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  • Author or Editor: Donald H. Spalding x
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Abstract

‘Waldin’, ‘Booth 8’, and ‘Lula’ avocados (Persea americana Miller) were not acceptable when softened at 21.1 °C in air under normal pressure, if they had been stored for 4–6 weeks at 7.2-10.0°, 98-100% relative humidity, and an atmospheric pressure of 76, 152, or 760 mm Hg. ‘Waldin’ avocados were acceptable when softened after 25 days at 7.2°C and 91 mm Hg provided that storage was in 2% O2 and 10% CO2. The results suggest that atmospheres both low in O2 and high in CO2 are necessary for the successful storage of avocados under low pressure. Under these conditions the low pressure system is comparable to the standard controlled atmosphere system in which avocados are stored in 2% O2 and 10% CO2 at normal atmospheric pressure.

Open Access

Abstract

‘Irwin’, ‘Tommy Atkins’, and ‘Kent’ mangos (Mangifera indica L.) softened (ripened) with less decay at 21°C in air under normal pressure, and had a higher percentage of acceptable fruits, if they had been stored for 3 weeks at 13°, 98-100% relative humidity, and an atmospheric pressure of 76 or 152 mm Hg rather than at normal atmospheric pressure. ‘Keitt’ mangos softened similarly whether stored at low or normal pressure. Low pressure storage extended shelf life: mangos stored at 152 mm Hg required 3-5 days longer to soften after storage than similar fruits stored at 760 mm Hg. Softening times were similar for mangos of the same cultivar stored at 76 and 152 mm Hg.

Open Access

Abstract

Mangos (Mangifera indica L. cvs. Tommy Atkins and Keitt) irradiated with γ-rays from 60Co at dosages of 150 to 1500 Gy, then held for 3 days at 13°C followed by ripening at 24°, developed less ripe peel color than unirradiated mangos. Ripening of ‘Tommy Atkins’ mangos was delayed for 2 to 3 days by 150 and 250 Gy, unaffected by 500 and 750 Gy, and accelerated by 1500 Gy. The pH of juice from ‘Tommy Atkins’ mangos decreased and titratable acidity increased as irradiation dosage increased; soluble solids content was not affected by irradiation. Scald-like peel injury increased with dosage, especially at 500 Gy or higher. Internal breakdown was localized and slight, but its incidence in ‘Tommy Atkins’ mangos was increased at 250 Gy or higher. Hollow pockets in the flesh and flesh darkening were significantly increased by irradiation at 1500 Gy, but not 750 Gy. Severity of anthracnose, caused by Colletotrichum gloeosporioides Penz., was reduced in ‘Keitt’ mangos at 500 Gy and higher. The severity of stem-end rot, caused by Diplodia natalensis P. Evans or Phomopsis citri Fawc., was reduced in ‘Tommy Atkins’ mongos at 1500 Gy, but not 750 Gy. The overall percentage of decayed fruit was reduced by irradiation at 750 Gy or higher. The results suggest that if irradiation is used for insect control on mangos, dosages of 250 Gy and above should be avoided to minimize injury.

Open Access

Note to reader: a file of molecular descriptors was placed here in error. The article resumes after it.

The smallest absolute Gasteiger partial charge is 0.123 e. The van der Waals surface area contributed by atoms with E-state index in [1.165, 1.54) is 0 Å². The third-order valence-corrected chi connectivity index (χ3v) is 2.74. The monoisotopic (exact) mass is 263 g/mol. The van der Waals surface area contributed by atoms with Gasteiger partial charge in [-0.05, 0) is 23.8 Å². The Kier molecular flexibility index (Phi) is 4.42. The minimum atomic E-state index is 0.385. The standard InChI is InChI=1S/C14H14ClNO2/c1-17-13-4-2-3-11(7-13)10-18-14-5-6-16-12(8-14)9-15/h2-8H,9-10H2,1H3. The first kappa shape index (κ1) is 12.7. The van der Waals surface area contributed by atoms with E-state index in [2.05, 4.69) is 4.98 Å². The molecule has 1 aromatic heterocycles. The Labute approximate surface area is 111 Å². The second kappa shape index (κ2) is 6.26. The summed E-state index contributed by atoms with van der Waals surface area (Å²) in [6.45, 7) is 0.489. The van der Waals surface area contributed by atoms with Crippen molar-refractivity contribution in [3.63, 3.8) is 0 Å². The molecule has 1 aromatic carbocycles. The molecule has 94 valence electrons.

Abstract

‘Tahiti’ (‘Persian’) limes (Citrus latifolia Tanaka) retained green color, juice content, and flavor acceptable for marketing and had a low incidence of decay during storage at a low atmospheric pressure of 170 mm Hg for up to 6 weeks at 10.0°C or 15.6° and a relative humidity (RH) of 98—100%. Check fruits turned yellow within 3 weeks at normal atmospheric pressure (760 mm Hg). Limes stored for 4 weeks at 170 mm Hg at 2.2°C and 98—100% RH developed as much chilling injury as comparable limes stored at normal atmospheric pressure. Limes coated with wax containing 0.1% of either thiabendazole or benomyl remained green and suitable for marketing after 3—4 weeks at 170 mm Hg at 21.1°C.

Open Access

Abstract

Preharvest development of external red color of ‘Irwin’ and ‘Keitt’ mango (Mangifera indica L.) was enhanced with an application of the antitranspirant poly-l-p-menthen-8-9 diyl (Vapor Gard) prior to commercial fruit maturity. Both the percentage of fruit surface area showing red color and intensity of the red color was increased. Red color development in storage at 21°C was not affected by Vapor Gard. This effect was specific for the anthocyanin pigment(s). Colorimetric measurements in both yellow and green areas indicated that Vapor Gard did not affect disappearance of chlorophyll and development of yellow color at time of or following harvest.

Open Access

Abstract

Tobelle’ sweet corn (Zea mays var. saccharata (Sturtev.) Bailey) stored for 3 weeks at 1.7°C and 98100% relative humidity in controlled atmospheres (2 or 21% 02 with 0, 15, or 25% CO2) or at low atmospheric pressure (50 mm Hg) did not differ significantly in appearance or flavor. Sucrose content of stored corn remained higher in 2% O2 at normal or low atmospheric pressure (76 mm Hg) than in other atmospheres. Ethanol content increased during storage, except in 21% O2 without added CO2, and was highest in corn stored in atmospheres containing 25% CO2. The high sucrose content of ‘Florida Sweet’ even after 3-weeks-storage suggests that for maintenance of high market quality, breeding cultivars that retain quality in combination with prompt precooling offers more chance of success than modified atmospheres.

Open Access